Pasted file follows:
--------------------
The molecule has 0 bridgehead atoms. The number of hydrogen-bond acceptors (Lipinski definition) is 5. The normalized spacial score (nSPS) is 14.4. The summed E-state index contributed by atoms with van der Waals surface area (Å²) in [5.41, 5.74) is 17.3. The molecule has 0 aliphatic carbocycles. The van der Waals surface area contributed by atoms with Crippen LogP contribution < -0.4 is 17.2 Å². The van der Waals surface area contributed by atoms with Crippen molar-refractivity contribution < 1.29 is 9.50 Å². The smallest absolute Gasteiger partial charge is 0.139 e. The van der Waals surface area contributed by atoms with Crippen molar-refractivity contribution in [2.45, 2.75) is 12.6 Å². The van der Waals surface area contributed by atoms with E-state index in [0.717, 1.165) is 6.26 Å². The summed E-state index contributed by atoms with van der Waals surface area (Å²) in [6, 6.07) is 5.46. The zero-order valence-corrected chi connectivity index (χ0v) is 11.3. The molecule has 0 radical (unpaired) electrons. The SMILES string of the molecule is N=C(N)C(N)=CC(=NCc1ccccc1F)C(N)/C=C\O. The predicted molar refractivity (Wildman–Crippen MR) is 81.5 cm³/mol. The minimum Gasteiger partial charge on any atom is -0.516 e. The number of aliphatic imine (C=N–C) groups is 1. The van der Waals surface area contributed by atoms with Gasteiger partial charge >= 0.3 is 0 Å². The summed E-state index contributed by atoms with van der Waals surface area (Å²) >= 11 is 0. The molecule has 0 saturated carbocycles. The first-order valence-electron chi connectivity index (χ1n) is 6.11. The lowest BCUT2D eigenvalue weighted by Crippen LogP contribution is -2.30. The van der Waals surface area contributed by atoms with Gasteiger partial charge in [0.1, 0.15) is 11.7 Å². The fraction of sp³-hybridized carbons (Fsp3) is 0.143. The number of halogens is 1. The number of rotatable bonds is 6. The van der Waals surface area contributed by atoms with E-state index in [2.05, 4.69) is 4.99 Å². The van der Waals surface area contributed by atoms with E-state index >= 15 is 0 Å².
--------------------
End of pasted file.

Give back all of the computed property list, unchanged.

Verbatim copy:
The molecule has 0 bridgehead atoms. The number of hydrogen-bond acceptors (Lipinski definition) is 5. The normalized spacial score (nSPS) is 14.4. The summed E-state index contributed by atoms with van der Waals surface area (Å²) in [5.41, 5.74) is 17.3. The molecule has 0 aliphatic carbocycles. The van der Waals surface area contributed by atoms with Crippen LogP contribution < -0.4 is 17.2 Å². The van der Waals surface area contributed by atoms with Crippen molar-refractivity contribution < 1.29 is 9.50 Å². The smallest absolute Gasteiger partial charge is 0.139 e. The van der Waals surface area contributed by atoms with Crippen molar-refractivity contribution in [2.45, 2.75) is 12.6 Å². The van der Waals surface area contributed by atoms with E-state index in [0.717, 1.165) is 6.26 Å². The summed E-state index contributed by atoms with van der Waals surface area (Å²) in [6, 6.07) is 5.46. The zero-order valence-corrected chi connectivity index (χ0v) is 11.3. The molecule has 0 radical (unpaired) electrons. The SMILES string of the molecule is N=C(N)C(N)=CC(=NCc1ccccc1F)C(N)/C=C\O. The predicted molar refractivity (Wildman–Crippen MR) is 81.5 cm³/mol. The minimum Gasteiger partial charge on any atom is -0.516 e. The number of aliphatic imine (C=N–C) groups is 1. The van der Waals surface area contributed by atoms with Gasteiger partial charge >= 0.3 is 0 Å². The summed E-state index contributed by atoms with van der Waals surface area (Å²) >= 11 is 0. The molecule has 0 saturated carbocycles. The first-order valence-electron chi connectivity index (χ1n) is 6.11. The lowest BCUT2D eigenvalue weighted by Crippen LogP contribution is -2.30. The van der Waals surface area contributed by atoms with Gasteiger partial charge in [0.1, 0.15) is 11.7 Å². The fraction of sp³-hybridized carbons (Fsp3) is 0.143. The number of halogens is 1. The number of rotatable bonds is 6. The van der Waals surface area contributed by atoms with E-state index in [2.05, 4.69) is 4.99 Å². The van der Waals surface area contributed by atoms with E-state index >= 15 is 0 Å².